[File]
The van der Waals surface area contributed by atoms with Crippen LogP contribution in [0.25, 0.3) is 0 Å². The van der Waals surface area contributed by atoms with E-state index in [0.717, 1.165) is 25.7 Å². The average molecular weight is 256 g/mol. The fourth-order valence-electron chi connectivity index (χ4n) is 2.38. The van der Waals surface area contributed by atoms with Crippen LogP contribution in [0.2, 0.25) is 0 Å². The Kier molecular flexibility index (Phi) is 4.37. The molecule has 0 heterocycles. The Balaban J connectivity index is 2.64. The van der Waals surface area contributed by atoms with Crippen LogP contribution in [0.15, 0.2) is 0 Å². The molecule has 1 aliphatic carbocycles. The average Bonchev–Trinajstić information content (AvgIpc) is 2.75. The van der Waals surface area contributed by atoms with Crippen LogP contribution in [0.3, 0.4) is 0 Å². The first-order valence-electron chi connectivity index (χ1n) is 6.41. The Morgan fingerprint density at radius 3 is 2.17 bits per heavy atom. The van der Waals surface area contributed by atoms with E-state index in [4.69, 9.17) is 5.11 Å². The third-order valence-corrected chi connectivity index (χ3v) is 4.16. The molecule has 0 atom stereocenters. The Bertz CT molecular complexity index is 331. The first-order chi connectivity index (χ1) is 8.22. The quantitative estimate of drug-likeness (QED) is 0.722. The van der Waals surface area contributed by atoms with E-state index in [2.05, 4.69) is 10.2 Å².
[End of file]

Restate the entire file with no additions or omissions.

The van der Waals surface area contributed by atoms with Crippen LogP contribution in [0.25, 0.3) is 0 Å². The van der Waals surface area contributed by atoms with E-state index in [0.717, 1.165) is 25.7 Å². The average molecular weight is 256 g/mol. The fourth-order valence-electron chi connectivity index (χ4n) is 2.38. The van der Waals surface area contributed by atoms with Crippen LogP contribution in [0.2, 0.25) is 0 Å². The Kier molecular flexibility index (Phi) is 4.37. The molecule has 0 heterocycles. The Balaban J connectivity index is 2.64. The van der Waals surface area contributed by atoms with Crippen LogP contribution in [0.15, 0.2) is 0 Å². The molecule has 1 aliphatic carbocycles. The average Bonchev–Trinajstić information content (AvgIpc) is 2.75. The van der Waals surface area contributed by atoms with Crippen LogP contribution in [0.3, 0.4) is 0 Å². The first-order valence-electron chi connectivity index (χ1n) is 6.41. The Morgan fingerprint density at radius 3 is 2.17 bits per heavy atom. The van der Waals surface area contributed by atoms with E-state index in [4.69, 9.17) is 5.11 Å². The third-order valence-corrected chi connectivity index (χ3v) is 4.16. The molecule has 0 atom stereocenters. The Bertz CT molecular complexity index is 331. The first-order chi connectivity index (χ1) is 8.22. The quantitative estimate of drug-likeness (QED) is 0.722. The van der Waals surface area contributed by atoms with E-state index in [2.05, 4.69) is 10.2 Å².